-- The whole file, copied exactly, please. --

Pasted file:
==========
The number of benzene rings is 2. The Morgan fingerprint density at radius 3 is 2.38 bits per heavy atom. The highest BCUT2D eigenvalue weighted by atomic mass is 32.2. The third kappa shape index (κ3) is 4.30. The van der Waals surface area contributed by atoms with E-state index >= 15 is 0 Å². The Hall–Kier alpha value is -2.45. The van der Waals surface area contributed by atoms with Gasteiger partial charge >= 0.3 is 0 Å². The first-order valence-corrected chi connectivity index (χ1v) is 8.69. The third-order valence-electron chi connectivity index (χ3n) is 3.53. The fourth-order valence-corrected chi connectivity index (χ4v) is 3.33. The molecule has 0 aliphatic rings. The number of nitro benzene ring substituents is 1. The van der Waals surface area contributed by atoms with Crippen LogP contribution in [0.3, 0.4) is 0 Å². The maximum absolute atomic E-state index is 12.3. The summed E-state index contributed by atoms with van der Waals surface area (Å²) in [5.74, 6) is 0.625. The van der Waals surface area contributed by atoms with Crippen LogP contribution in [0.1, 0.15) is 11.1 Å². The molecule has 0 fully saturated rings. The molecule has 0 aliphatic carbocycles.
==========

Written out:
The number of benzene rings is 2. The Morgan fingerprint density at radius 3 is 2.38 bits per heavy atom. The highest BCUT2D eigenvalue weighted by atomic mass is 32.2. The third kappa shape index (κ3) is 4.30. The van der Waals surface area contributed by atoms with E-state index >= 15 is 0 Å². The Hall–Kier alpha value is -2.45. The van der Waals surface area contributed by atoms with Gasteiger partial charge >= 0.3 is 0 Å². The first-order valence-corrected chi connectivity index (χ1v) is 8.69. The third-order valence-electron chi connectivity index (χ3n) is 3.53. The fourth-order valence-corrected chi connectivity index (χ4v) is 3.33. The molecule has 0 aliphatic rings. The number of nitro benzene ring substituents is 1. The van der Waals surface area contributed by atoms with Crippen LogP contribution in [0.3, 0.4) is 0 Å². The maximum absolute atomic E-state index is 12.3. The summed E-state index contributed by atoms with van der Waals surface area (Å²) in [5.74, 6) is 0.625. The van der Waals surface area contributed by atoms with Crippen LogP contribution in [0.1, 0.15) is 11.1 Å². The molecule has 0 fully saturated rings. The molecule has 0 aliphatic carbocycles.